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June 3, 2014 3:02 pm
Elections on June 4 1989 won by Solidarity paved the way to a radical economic and political transition in Poland. Other central and eastern European (CEE) countries followed suit and the Soviet Union was dissolved in December 1991.
It appeared that every country was heading in the same direction: towards democracy, rule of law and capitalism. But, after a couple of years, the trajectories started to diverge: those that joined the EU achieved democracy and capitalism, Belarus reverted to dictatorship and quasi-socialism, while, in Russia, President Vladimir Putin eliminated democracy, politicised its capitalism and recently attacked a democratic but mismanaged Ukraine.
Economic performance differed widely across countries, sometimes in surprising way. Poland’s GDP per capita between 1989-2013 more than doubled, while that of Hungary increased by 22 per cent. Slovakia’s GDP per capita increased by 83 per cent while that of the Czech Republic by 48 per cent (less than in Bulgaria). Estonia grew by 90 per cent and Russia by 18 per cent.
How does one explain these and other differences in economic performance after socialism, including the relative success of Poland? First, the quicker and more radical the improvement in the economic system – if sustained – the faster the long-term economic growth.
An early “Big Bang”, pioneered by Poland in 1990, and implemented even more radically by Estonia, has proved much better than delayed, slow or inconsistent reforms. For example, Poland introduced the convertibility of the currency as part of a large package of liberalisation and stabilisation measures less than four months from the start of its new government, while in Ukraine it took almost four years.
What kind of capitalism emerges is vital. In Poland (and most other CEE countries) the success of private groups does not depend, as a rule, on their political and bureaucratic connections, while in Russia or Ukraine this has been crucial.
Politicised or crony capitalism is not only unfair but inefficient, as it stifles economic competition and generates huge rent-seeking activity. Equal treatment is not only a matter of ethics but of efficiency.
Second, fiscal stance matters for growth. One reason for Hungary’s poor record has been the size of its government, coupled with persistent deficits, occasional fiscal crises and huge public debt. Poland’s fiscal situation has been far from ideal, but not as bad as Hungary’s.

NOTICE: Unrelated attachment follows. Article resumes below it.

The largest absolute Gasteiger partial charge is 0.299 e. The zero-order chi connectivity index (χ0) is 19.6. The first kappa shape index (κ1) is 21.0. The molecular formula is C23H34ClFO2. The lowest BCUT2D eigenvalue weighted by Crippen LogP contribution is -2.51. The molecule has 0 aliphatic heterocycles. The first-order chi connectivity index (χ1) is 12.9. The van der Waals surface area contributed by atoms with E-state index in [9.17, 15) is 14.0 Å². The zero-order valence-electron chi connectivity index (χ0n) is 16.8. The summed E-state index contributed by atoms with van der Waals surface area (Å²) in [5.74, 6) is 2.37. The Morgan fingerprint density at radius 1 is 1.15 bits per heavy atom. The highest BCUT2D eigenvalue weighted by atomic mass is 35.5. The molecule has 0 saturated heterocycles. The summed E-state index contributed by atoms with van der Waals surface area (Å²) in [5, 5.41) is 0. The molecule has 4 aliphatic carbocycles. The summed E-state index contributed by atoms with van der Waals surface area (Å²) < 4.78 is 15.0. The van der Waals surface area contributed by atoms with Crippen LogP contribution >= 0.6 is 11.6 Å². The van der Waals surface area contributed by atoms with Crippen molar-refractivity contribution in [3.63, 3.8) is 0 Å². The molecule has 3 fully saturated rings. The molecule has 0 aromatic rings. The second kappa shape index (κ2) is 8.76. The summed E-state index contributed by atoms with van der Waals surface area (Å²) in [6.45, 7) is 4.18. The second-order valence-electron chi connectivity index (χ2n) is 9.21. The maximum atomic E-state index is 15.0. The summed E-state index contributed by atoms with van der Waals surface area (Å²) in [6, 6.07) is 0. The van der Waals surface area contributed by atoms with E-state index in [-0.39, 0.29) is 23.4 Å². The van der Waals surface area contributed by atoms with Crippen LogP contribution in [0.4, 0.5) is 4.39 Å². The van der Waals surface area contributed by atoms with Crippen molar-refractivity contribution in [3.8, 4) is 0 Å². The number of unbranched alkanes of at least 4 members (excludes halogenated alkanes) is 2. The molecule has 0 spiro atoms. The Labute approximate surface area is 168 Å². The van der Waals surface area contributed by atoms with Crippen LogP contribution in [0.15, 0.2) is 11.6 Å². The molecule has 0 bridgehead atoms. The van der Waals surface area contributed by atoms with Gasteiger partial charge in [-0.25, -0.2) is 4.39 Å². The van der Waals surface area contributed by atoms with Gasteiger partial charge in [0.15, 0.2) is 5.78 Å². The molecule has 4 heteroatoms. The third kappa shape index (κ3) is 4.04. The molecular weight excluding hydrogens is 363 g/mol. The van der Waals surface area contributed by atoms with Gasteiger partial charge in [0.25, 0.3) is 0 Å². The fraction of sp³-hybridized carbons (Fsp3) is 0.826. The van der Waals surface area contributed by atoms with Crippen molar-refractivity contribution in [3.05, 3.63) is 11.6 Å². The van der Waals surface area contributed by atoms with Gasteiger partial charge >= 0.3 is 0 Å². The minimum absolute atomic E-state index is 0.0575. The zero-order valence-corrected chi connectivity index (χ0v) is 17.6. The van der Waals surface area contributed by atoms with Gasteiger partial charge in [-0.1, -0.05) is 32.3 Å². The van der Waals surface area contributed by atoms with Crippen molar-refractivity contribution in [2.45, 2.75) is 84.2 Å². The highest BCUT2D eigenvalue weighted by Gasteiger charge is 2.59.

Third, longer-term economic growth slows down when countries suffer deep recessions – a result of external shocks, boom-bust policies (Baltics, Bulgaria, Ukraine) or of the misallocation of credit by the dominant state banks (Slovenia).
Uniquely among post-socialist economies, Poland had no recession after 1989. A boom-bust pattern was avoided by relatively prudent monetary and supervisory policies while politicised misallocation of credit was avoided due to a surge in bank privatisation during 1998-2000.
However, past success can be a poor predictor of performances, and Poland is not immune to this rule. Indeed, without additional reforms, Poland’s economic growth will slow considerably.
There are three reasons for this. First, the ageing population would reduce employment and increase the share of older, non-employed people. Second, Poland’s private investment ratio is the lowest in the region, along with that of Hungary. Third, the growth of overall efficiency (as measured by total factor productivity – TFP) which has been a main driver of Poland’s economic success, has slowed considerably in recent years.
These negative tendencies could be neutralised by further reforms. For example, Poland could considerably increase employment of younger and older people.
The gradual increase in the retirement age to 67 was a step in the right direction. But more has to be done – for example stopping and reversing the rise in the mandatory minimum wage.
Private investment could be raised by the elimination of various regulatory or bureaucratic barriers to investment and by increasing the savings ratio. Unfortunately, the de facto confiscation of the mandatory retirement savings enacted in 2013 was a step in the wrong direction.
Finally, to prevent a decline in the growth of the TFP, Poland must complete privatisation, reform its public universities, eliminate the social traps that block the movement of people to more productive occupations, and strengthen competition, especially in social services and in network industries.
Competing politicians rarely come up with proper solutions on time. (Political monopolies are usually even worse).
One reason for that is that politicians in democracies are constantly pressed by various statist groups, which demand even more state intervention and resist reform – for pecuniary or ideological reasons.
Poland is no exception. Therefore, we need more and stronger civic pressures from those who monitor the politicians in the belief that it is free markets, rule of law and civil society that provide the best solution to various social problems.
I am personally very much engaged in this effort in the hope that Poland will surprise again.
The writer was the finance minster who launched Poland’s shock therapy economic reform plan in 1990
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